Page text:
Gareth Bale more than ready for Real Madrid
Should Bale move to Madrid, there is a school of thought it could trigger a chain of events concluding with Cristiano Ronaldo returning to Old Trafford
Real Madrid’s Cristiano Ronaldo celebrates (far left) as Gareth Bale looks dejected during Spurs’ Champions League quarter-final clash in 2011. Photograph: Jasper Juinen/Getty Images
Arsene Wenger and Alex Ferguson may not be soulmates but they share a key regret. Both men thought long and hard about signing the teenage Gareth Bale from Southampton but, ultimately, Wenger believed Arsenal could do without the Welshman while Ferguson suspected he was being asked to part with too much of Manchester United’s money and said “no deal”.
The then left-back ended up at Tottenham and, six years on, is the subject of a €100 million bid from Real Madrid. If the price is deemed right by Spurs, Bale, whose feet are itchy, would become the subject of the world’s most expensive football transfer. Meanwhile Wenger and Ferguson can only rue their failure to second guess the 24-year-old’s metamorphosis from full-back to left-winger to marauding attacking free spirit.
Should Bale move to Madrid, there is a school of thought it could trigger a chain of events concluding with Cristiano Ronaldo returning to Old Trafford and offering Ferguson’s successor, David Moyes, a peerless “welcome” present. Wenger, though, has no such consolation in sight. “I must confess it was a huge mistake not to sign Bale when we brought Theo Walcott from Southampton,” said Arsenal’s manager earlier this year. “We didn’t take him because we didn’t need another left-back but we could have played him in midfield.”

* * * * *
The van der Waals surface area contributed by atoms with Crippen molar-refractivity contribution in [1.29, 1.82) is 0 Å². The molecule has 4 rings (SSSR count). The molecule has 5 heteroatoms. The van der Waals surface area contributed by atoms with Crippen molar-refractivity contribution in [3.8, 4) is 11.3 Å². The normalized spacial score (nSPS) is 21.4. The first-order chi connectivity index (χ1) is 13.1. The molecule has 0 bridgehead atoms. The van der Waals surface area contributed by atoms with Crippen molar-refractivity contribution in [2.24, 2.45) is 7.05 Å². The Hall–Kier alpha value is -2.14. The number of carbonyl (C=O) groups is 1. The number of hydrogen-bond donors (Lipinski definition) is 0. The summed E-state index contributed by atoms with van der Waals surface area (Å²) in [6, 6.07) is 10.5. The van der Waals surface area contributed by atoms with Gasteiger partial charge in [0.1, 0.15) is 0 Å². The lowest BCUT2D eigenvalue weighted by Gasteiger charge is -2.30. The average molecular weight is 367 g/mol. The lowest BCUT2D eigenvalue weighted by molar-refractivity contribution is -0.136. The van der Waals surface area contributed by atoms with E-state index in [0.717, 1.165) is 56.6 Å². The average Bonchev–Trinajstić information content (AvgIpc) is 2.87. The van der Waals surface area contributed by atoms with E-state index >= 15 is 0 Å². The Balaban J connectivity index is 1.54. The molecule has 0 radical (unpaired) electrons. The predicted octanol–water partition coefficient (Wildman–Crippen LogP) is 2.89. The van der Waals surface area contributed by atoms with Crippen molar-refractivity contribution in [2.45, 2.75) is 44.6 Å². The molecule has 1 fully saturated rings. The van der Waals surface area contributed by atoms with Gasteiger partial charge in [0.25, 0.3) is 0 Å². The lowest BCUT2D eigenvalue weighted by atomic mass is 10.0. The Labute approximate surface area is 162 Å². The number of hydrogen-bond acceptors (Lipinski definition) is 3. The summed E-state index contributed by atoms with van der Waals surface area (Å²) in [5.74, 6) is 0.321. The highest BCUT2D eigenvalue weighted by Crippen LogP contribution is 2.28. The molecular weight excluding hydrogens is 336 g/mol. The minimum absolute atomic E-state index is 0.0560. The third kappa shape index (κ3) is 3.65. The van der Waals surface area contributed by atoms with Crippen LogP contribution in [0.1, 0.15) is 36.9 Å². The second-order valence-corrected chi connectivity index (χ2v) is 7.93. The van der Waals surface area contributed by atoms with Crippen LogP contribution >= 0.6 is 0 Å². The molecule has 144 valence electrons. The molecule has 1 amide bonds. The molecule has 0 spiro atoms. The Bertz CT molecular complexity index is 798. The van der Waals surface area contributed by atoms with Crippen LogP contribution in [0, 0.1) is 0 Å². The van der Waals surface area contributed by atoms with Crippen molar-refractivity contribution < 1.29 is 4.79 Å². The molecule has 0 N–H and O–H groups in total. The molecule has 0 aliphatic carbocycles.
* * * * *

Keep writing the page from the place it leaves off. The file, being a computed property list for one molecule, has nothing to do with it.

Ferguson proved suitably impressed but even he did not predict Bale’s development from Walcott’s shy, lanky, best friend at Southampton’s academy into the 6ft 1in, supremely powerful, almost irresistibly pacy, technically accomplished, free-scoring athlete who would, one day, score a Champions League hat-trick against Inter. “Gareth Bale was a gifted, gangly boy,” said Ferguson last season. “But, then, all of a sudden he was built like a light-heavyweight boxer.”
By the time he destroyed Maicon at the San Siro in 2010, Bale had been converted to a left-winger by Harry Redknapp. Most importantly a rather slow-burn start at Spurs, in which indifferent form allied to two nasty injuries saw the then second-choice full-back close to being variously offloaded to Birmingham and Nottingham Forest was largely forgotten.
Partly thanks to the decision of Andre Villas-Boas, the latest Spurs manager and a key mentor, to deploy his unique brand of speed and skill in a broad-brush “number 10” type role, Bale’s price tag has soared to the point where it looks eminently capable of putting Ronaldo’s nose out of joint.
If fears he, his girlfriend and their baby daughter may, like Michael Owen, struggle to settle in Madrid are probably unfounded, there are other concerns. The chances of his thriving in a self-esteem rich, highly political, Real dressing room possessing Ronaldo as its current kingpin certainly look daunting. Bale remains undeterred. “I’m not afraid to leave the country,” he has said. “I’d learn another language and grow as a person.”